Test your tooltips, analyze their performance, and improve. You can use A/B testing, rate limiting, user segmentation, and other tactics to get the data you need and iterate until your tooltips are fully optimized for your users.
Using a tool like Chameleon you can create custom tooltips pretty easily, without coding. But you can also build your own in-house infrastructure. If you’re not sure whether to build in-house or purchase a SaaS solution for your in-app messages, read our Build vs. Buy guide. You’ll find templates and frameworks inside that will help you make an informed decision.
If you want to try Chameleon out and save time, get started for free and enter the Chameleon Playground where you can play with different tooltip UI designs and see how they will look in your product 👇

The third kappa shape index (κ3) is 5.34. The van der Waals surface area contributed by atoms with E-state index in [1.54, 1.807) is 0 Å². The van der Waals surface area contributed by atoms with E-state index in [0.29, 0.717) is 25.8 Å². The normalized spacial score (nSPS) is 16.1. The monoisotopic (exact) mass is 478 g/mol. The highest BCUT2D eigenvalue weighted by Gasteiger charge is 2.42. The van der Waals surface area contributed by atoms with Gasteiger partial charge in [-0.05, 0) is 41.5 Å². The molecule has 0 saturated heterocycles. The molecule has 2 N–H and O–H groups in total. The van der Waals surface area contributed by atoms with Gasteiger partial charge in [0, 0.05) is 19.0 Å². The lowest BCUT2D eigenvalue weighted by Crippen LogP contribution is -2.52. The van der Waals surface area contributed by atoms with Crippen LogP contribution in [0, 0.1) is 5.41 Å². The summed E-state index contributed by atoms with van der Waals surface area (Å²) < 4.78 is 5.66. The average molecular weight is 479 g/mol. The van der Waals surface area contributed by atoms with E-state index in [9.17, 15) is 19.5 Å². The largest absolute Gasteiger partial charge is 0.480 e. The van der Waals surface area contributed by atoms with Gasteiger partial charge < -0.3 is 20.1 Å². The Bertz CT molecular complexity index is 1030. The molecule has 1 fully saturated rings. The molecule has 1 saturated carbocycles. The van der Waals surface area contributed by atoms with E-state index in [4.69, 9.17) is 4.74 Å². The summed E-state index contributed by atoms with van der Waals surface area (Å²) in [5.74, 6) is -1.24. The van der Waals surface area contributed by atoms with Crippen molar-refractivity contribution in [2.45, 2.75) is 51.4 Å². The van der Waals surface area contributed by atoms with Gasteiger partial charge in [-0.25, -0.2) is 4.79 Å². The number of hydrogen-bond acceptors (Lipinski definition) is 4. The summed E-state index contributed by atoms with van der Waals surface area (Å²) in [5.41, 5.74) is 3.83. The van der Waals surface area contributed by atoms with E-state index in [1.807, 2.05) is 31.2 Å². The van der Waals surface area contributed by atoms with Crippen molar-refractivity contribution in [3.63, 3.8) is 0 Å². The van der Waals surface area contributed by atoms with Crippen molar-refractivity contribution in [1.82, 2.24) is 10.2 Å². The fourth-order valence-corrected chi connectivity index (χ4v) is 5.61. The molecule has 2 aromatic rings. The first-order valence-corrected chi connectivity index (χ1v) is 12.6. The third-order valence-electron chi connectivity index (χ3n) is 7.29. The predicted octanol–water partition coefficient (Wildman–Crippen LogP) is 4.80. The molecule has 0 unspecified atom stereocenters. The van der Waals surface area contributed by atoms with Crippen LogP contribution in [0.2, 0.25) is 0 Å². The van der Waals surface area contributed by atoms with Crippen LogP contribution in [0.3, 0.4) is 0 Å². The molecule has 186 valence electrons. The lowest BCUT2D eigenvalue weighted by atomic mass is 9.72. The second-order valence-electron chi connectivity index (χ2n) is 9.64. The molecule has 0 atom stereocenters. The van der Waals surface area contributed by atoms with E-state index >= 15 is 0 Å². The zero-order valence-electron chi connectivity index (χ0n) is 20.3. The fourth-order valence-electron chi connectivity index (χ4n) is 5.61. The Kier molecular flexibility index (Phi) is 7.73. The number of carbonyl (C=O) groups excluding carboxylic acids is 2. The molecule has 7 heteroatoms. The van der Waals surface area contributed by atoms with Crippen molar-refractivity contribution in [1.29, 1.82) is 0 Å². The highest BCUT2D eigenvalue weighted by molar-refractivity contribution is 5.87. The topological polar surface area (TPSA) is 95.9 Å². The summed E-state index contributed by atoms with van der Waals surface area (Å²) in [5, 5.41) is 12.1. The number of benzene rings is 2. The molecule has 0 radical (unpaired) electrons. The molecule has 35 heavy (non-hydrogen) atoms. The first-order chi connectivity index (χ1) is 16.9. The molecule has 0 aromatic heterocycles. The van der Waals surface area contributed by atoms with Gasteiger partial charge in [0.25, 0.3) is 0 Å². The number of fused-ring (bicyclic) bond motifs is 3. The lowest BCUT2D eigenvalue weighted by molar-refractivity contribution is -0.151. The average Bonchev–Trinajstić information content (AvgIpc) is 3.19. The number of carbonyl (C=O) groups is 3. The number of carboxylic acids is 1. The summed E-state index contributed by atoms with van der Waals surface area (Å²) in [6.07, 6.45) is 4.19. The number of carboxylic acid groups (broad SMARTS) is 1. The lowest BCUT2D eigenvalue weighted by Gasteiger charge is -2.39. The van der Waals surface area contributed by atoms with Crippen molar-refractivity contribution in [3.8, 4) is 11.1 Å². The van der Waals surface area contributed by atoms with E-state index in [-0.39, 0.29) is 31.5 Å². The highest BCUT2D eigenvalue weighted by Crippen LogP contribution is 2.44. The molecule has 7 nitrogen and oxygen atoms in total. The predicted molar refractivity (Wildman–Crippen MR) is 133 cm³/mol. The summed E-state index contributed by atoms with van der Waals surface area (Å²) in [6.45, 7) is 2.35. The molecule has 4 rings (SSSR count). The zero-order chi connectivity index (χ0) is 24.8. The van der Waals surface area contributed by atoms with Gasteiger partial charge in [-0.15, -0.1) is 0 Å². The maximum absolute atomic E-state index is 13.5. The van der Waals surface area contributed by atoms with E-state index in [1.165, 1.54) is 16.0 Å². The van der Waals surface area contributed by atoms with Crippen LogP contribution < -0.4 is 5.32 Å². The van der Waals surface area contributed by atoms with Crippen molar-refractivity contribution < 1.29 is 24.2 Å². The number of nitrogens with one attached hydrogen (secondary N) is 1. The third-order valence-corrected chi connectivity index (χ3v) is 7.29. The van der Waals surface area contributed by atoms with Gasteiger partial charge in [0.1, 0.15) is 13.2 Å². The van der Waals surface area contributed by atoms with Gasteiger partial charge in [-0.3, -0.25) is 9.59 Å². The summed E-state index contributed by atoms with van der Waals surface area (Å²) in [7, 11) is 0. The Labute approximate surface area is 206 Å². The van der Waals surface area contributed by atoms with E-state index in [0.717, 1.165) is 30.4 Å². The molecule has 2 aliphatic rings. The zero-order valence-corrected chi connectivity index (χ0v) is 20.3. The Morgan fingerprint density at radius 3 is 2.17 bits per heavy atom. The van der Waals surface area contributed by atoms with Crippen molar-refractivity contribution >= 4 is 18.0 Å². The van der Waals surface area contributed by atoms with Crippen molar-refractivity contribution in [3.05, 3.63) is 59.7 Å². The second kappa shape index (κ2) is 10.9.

Great tooltip design examples for your inspiration #
Before we go into examples, keep in mind these key tooltip design best practices:
Tooltip UI design best practices: Make sure there’s enough color contrast to make your tooltips distinctive, align them with your brand style, and choose the right type of on-page triggers to prompt them (icons, pointers, hotspots, etc.)
Tooltip UX design best practices: Make your tooltips timely, relevant, and contextual, keep the copy clear and concise, and offer the right kind of help when and where your users need it.
Now, to make this article's points visually, let's take a look at three examples of great tooltip design that come from our library of product marketing examples.
Example #1: LinkedIn's design change tooltip #